Asset Allocation With BitCoin

Bitcoin… you either love it or hate it. You hate it because it keeps going higher. And you don’t know why. You love it also because it keeps going higher. And you either think you know why or you don’t really give a damn why.

It Is A Crazy World Today

Crazy? Well, we are in crazy times. Bitcoin is not the only monster. There is Tesla (TSLA) which defied all odds rising to trade at a mind-blowing PE ratio of more than 1600 at one point. Then more recently, there is GameStop Corp (GME). A story of common folks banding up to take on the institutional Goliaths. They won. Their efforts sent the stock flying from 17 bucks at the start of the year to well over $400 in less than a month. Many attributes that to the power of social media, technology, cheap access to the financial markets, and an increasing wealth divide fueling resentment against the rich and powerful.

You can’t blame such behaviors. When US Fed bailed out the rich time and again with their money printing, they prevented wealth from redistributing. With that much money in the system today, it is not hard to see where the bulk of it went. It is definitely not to the average man to put food on the table. Much ends up in the markets. And if you want a share of that, you got to be in it.

Can We Fit Bitcoin Somewhere?

Now before I proceed, let me put in some disclaimers. First, I am not an expert in bitcoin or any other cryptos. And neither am I personally invested. I am a quantitative investing practitioner. So for me, this is purely an analytical exercise to see how bitcoin affects the performance of a traditional portfolio.

Risk Parity Portfolio With BitCoin

  1. An All-Weather Strategy
  2. Common Sense In Diversification
  3. Your Asset Selection Matters
  4. Is It Game Over

If you are interested, I also teach a series of investing courses. And one of those focuses on Risk Parity. It is called All-Weather Investing Via Quantitative Modelling In Excel. It covers everything from its concepts to model development and deployment.

1 — The SPY/IEF/BTC Risk Parity Portfolio

Backtest Results Oct 2014 — Feb 2021

I must say the results looked really promising. Well, I do expect the returns to be better. Bitcoin has a spectacular run. So when you add it to any portfolio, this is pretty much a given. What is however worth mentioning is it almost doubles the CAGR from 5.6% to 10.1% with only a minimal increase in risk. That results in a markedly higher Sharpe Ratio of 1.85. And despite Bitcoin being dramatically more volatile and having an immensely turbulent period in 2018, the maximum drawdown experienced is only -4.4%. All these are achieved with an allocation ranging from 1% to 14% to bitcoins each month with the average allocation hovering around a modest 5%.

2 — The SPY/TLT/BTC Risk Parity Portfolio

Backtest Results Oct 2014 — Feb 2021

Again, the results are pretty impressive. The CAGR increases to 16.2% beating even SPY’s 13.5% which is high by historical standards. Volatility remains low at 10% with a drawdown around half that of SPY. If we look at the Sharpe, the risk parity portfolio with bitcoin outdoes all the rest once again. The higher return and volatility are the result of using a more volatile bond ETF and an increased allocation to BTC. The monthly allocations to BTC ranged from 3% to 16% with an average of around 8%. While this is higher than our previous portfolio, it wasn’t drastically different.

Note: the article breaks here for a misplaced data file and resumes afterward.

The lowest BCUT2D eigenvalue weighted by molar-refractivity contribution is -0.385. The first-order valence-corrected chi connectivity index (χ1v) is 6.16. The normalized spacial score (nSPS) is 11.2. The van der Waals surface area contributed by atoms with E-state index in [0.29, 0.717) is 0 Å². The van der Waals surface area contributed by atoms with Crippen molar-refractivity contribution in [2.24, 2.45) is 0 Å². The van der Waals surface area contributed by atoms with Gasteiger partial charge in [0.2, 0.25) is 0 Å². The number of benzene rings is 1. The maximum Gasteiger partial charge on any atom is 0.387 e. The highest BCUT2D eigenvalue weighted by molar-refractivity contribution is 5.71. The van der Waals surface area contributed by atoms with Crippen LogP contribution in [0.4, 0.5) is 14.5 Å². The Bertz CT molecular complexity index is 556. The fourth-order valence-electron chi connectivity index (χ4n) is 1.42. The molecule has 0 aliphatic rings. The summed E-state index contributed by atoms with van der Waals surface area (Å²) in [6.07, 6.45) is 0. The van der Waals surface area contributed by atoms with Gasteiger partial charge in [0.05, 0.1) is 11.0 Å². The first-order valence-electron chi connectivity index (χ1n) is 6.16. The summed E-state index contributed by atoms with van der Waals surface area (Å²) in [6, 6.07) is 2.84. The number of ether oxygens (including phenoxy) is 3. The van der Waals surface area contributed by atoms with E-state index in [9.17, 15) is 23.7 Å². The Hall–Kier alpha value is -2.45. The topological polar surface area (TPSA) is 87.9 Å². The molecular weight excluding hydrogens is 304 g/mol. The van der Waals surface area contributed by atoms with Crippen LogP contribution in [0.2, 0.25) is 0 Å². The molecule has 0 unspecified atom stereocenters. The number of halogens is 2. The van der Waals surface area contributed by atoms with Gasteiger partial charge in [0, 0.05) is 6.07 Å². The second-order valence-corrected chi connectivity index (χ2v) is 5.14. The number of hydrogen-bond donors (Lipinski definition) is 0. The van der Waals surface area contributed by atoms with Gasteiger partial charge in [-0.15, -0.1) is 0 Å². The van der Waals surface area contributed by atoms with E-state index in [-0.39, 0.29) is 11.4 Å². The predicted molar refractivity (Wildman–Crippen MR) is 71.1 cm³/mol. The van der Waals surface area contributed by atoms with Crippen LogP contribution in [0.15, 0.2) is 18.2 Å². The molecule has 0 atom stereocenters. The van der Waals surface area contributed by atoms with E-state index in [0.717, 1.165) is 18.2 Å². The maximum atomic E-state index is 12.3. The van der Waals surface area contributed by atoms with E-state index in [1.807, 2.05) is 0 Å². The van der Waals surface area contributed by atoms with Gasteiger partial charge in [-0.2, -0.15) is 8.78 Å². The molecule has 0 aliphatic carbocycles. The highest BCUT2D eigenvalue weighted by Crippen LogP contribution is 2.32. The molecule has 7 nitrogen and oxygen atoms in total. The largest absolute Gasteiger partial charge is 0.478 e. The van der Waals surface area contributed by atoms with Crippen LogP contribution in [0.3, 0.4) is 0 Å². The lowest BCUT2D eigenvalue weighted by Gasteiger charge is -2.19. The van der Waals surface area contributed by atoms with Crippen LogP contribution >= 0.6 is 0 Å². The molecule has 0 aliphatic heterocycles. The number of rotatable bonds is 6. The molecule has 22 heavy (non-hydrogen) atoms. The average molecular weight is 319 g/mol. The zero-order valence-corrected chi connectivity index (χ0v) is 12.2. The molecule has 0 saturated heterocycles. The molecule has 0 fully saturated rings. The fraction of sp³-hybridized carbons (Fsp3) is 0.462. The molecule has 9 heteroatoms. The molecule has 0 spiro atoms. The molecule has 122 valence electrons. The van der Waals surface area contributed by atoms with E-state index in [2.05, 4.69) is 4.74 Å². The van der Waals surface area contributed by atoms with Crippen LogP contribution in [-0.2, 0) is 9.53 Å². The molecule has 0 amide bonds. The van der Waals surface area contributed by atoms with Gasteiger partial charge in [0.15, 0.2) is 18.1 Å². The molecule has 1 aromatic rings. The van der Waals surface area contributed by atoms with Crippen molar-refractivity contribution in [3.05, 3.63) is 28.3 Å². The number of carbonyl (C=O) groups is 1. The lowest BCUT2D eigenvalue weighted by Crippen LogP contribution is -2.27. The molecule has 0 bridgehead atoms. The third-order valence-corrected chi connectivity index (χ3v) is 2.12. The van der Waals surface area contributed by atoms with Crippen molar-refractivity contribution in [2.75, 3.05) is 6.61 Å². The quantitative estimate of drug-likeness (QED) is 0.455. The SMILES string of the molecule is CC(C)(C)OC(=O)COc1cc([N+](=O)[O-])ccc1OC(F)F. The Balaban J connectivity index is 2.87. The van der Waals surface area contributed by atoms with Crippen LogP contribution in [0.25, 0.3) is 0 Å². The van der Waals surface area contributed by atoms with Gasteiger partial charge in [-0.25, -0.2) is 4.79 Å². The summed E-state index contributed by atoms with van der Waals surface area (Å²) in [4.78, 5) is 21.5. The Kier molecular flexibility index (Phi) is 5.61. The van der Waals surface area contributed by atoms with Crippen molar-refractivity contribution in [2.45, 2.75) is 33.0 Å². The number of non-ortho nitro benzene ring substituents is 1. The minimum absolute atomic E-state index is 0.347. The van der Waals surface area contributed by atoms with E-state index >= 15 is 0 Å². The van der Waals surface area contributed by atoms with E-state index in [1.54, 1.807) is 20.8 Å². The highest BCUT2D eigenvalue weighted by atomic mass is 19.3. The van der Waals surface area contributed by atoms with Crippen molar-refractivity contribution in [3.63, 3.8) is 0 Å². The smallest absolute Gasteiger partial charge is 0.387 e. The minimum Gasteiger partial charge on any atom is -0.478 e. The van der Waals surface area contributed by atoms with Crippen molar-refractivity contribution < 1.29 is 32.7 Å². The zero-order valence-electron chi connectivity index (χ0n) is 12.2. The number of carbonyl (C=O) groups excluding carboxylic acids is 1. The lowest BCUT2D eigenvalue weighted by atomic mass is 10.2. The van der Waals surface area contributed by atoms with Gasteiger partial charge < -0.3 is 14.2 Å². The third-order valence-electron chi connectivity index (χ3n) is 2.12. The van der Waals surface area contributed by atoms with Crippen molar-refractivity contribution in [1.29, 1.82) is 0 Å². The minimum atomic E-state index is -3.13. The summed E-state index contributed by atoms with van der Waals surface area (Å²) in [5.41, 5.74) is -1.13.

3 — The SPY/TLT/GLD/BTC Risk Parity Portfolio

Backtest Results Oct 2014 — Feb 2021

The results also improved by a good amount. This is both in terms of absolute returns and risk-adjusted returns. CAGR rose to 14.1% which is higher than both SPY as well as the risk parity portfolio without BTC. Both volatility and drawdown are also still much lower compared to SPY. The monthly allocations to BTC range from 1% to 17% with an average of around 6%.

Ending Note — Bear These In Mind

1. The history is short

2. Bitcoin and stocks both head south together

Let’s look specifically at how the different assets perform during months or periods where SPY pullbacks or drop more than 2%.

From the chart, Bitcoin’s behavior seems to run counter to what people expect. Because the results suggest that SPY and Bitcoin go down together more often than not in critical times. This includes periods such as Volmageddon from Feb 2018 to Mar 2018), the big stock market selloff in the last quarter of 2018, and the recent pandemic crisis from Feb 2020 to Mar 2020. So I wouldn’t depend on bitcoin to save my ass if the stock market enters a serious correction or bear market. To weather different conditions, you will still need other assets in your portfolio.

3. Where is Bitcoin headed?

Personally, I don’t think bitcoin will become something that entirely replaces fiat currency. If it does, its value won’t be wildly swinging around like what it did and it would lose its appeal. It would also be inconceivable for central banks to sit around and let it come to the extent that it replaces the dollar without any intervention. Because the central bankers would then have to pack their bags and go home. One of their core jobs is to monitor and control the money supply. And when that happens, they can’t do either.

Bitcoin has grown significantly enough to warrant a place as a key asset in the market. But it is still small when it comes to mainstream usage. And of course, its acceptance hinges on the fact that it can be readily converted into the dollar. So the chances of an outright ban on it are slim as many market participants are involved now. And it may be some time away before we see it being put to any test. As to how the scenario will play out when that happens, I have no idea.

See you in my next post.

Originally published at on February 19, 2021.

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